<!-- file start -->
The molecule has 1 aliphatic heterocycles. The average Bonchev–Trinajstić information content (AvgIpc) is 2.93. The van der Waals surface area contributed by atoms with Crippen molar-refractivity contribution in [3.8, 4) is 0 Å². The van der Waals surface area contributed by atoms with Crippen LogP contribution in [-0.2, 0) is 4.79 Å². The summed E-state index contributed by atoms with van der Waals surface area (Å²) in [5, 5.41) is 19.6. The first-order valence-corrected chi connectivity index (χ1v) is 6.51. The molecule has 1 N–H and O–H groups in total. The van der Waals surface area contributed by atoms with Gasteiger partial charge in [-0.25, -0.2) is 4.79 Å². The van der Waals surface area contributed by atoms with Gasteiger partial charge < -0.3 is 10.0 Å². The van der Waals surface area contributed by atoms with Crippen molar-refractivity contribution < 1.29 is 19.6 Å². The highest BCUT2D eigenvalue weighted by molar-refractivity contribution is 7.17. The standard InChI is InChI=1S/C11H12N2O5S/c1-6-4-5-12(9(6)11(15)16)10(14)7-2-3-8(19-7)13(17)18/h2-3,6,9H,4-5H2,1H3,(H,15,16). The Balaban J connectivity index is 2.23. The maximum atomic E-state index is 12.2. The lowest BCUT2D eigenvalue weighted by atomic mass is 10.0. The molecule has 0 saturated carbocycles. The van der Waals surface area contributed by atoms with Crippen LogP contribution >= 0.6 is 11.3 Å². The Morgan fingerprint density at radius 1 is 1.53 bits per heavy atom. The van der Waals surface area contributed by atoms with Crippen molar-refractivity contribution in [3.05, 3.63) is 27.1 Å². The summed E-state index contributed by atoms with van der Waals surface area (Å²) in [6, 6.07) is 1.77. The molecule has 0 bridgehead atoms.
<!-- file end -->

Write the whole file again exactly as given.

The molecule has 1 aliphatic heterocycles. The average Bonchev–Trinajstić information content (AvgIpc) is 2.93. The van der Waals surface area contributed by atoms with Crippen molar-refractivity contribution in [3.8, 4) is 0 Å². The van der Waals surface area contributed by atoms with Crippen LogP contribution in [-0.2, 0) is 4.79 Å². The summed E-state index contributed by atoms with van der Waals surface area (Å²) in [5, 5.41) is 19.6. The first-order valence-corrected chi connectivity index (χ1v) is 6.51. The molecule has 1 N–H and O–H groups in total. The van der Waals surface area contributed by atoms with Gasteiger partial charge in [-0.25, -0.2) is 4.79 Å². The van der Waals surface area contributed by atoms with Gasteiger partial charge < -0.3 is 10.0 Å². The van der Waals surface area contributed by atoms with Crippen molar-refractivity contribution < 1.29 is 19.6 Å². The highest BCUT2D eigenvalue weighted by molar-refractivity contribution is 7.17. The standard InChI is InChI=1S/C11H12N2O5S/c1-6-4-5-12(9(6)11(15)16)10(14)7-2-3-8(19-7)13(17)18/h2-3,6,9H,4-5H2,1H3,(H,15,16). The Balaban J connectivity index is 2.23. The maximum atomic E-state index is 12.2. The lowest BCUT2D eigenvalue weighted by atomic mass is 10.0. The molecule has 0 saturated carbocycles. The van der Waals surface area contributed by atoms with Crippen LogP contribution >= 0.6 is 11.3 Å². The Morgan fingerprint density at radius 1 is 1.53 bits per heavy atom. The van der Waals surface area contributed by atoms with Crippen molar-refractivity contribution in [3.05, 3.63) is 27.1 Å². The summed E-state index contributed by atoms with van der Waals surface area (Å²) in [6, 6.07) is 1.77. The molecule has 0 bridgehead atoms.